This is in a domestic garden, in Cornwall, UK. What is it?

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3 Answers 3


Yes, they are tent caterpillars. No, you really don't need to burn them. Just rip the tent open and the birds should take care of the caterpillars, without their protective tent.




Tent caterpillars. Very common in the US and they can be very damaging if they strip all the leaves off the plant. Cut open the "tent" and you should see baby caterpillars in there.

Get a good fire going then cut off the branch and burn it immediately.

  • Is that the small ones about the size of a dollar bill also? May 27, 2016 at 14:21
  • I don't know for sure. But the tents start out small, and grow as the caterpillars grow.
    – Bulrush
    May 27, 2016 at 15:06
  • 1
    Why burn it? Why not just leave the wildlife alone?
    – vclaw
    May 27, 2016 at 16:29
  • Gypsy moth caterpillars do not build tents, so it is not that. And they are very rare in the UK. You can't say they are destructive unless you know what species it actually is. They are part of the local ecosystem.
    – vclaw
    May 28, 2016 at 20:42
  • @vclaw: You're right, I just checked Wikipedia. You must have some other tent caterpillar. It looks like for years my friends were wrong about the type of tent caterpillar that was all over where I grew up. So you're safe from the gypsy moth and their incessant tambourine shaking! lol. Can you imagine little tiny tambourines?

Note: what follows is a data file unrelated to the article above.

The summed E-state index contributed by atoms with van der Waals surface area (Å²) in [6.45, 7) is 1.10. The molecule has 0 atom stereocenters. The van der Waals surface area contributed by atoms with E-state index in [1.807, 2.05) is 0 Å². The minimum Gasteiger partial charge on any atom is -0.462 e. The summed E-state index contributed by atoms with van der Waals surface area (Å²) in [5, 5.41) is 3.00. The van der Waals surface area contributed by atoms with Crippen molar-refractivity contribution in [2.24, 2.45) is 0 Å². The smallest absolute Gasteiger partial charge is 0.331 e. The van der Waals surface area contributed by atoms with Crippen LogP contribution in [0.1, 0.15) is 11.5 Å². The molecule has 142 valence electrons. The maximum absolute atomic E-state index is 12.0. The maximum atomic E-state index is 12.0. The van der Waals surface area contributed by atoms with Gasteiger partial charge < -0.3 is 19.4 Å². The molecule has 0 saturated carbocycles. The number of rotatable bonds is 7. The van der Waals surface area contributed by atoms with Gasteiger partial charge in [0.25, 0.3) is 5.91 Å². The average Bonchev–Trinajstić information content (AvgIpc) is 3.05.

– Bulrush
    May 29, 2016 at 12:35

I know you've accepted an answer, but I'll add this, because, without knowing quite what they are, you may be endangering your or your family's health by trying to deal with them. Given where you are, these are likely to be Brown Tail Moth tent caterpillars - if you are asthmatic, or anyone in your family is, you have to be very careful not to inhale the fine hairs from the caterpillars, which may also be mixed in with the tent fibres. These hairs are also highly irritant to the skin, so protective clothing should be worn if you wish to tackle the tents yourselves, although this is best done in winter rather than now. When we had these in late spring three years ago in street trees here in West London, the area was cordoned off and a crew wearing full hazmat suits and breathing gear came to cut them out, paid for by the Council. Shouldn't think Councils can afford to do this any more, but it's worth a try - otherwise, advice from East Devon Council as to how to remove them safely in the link below


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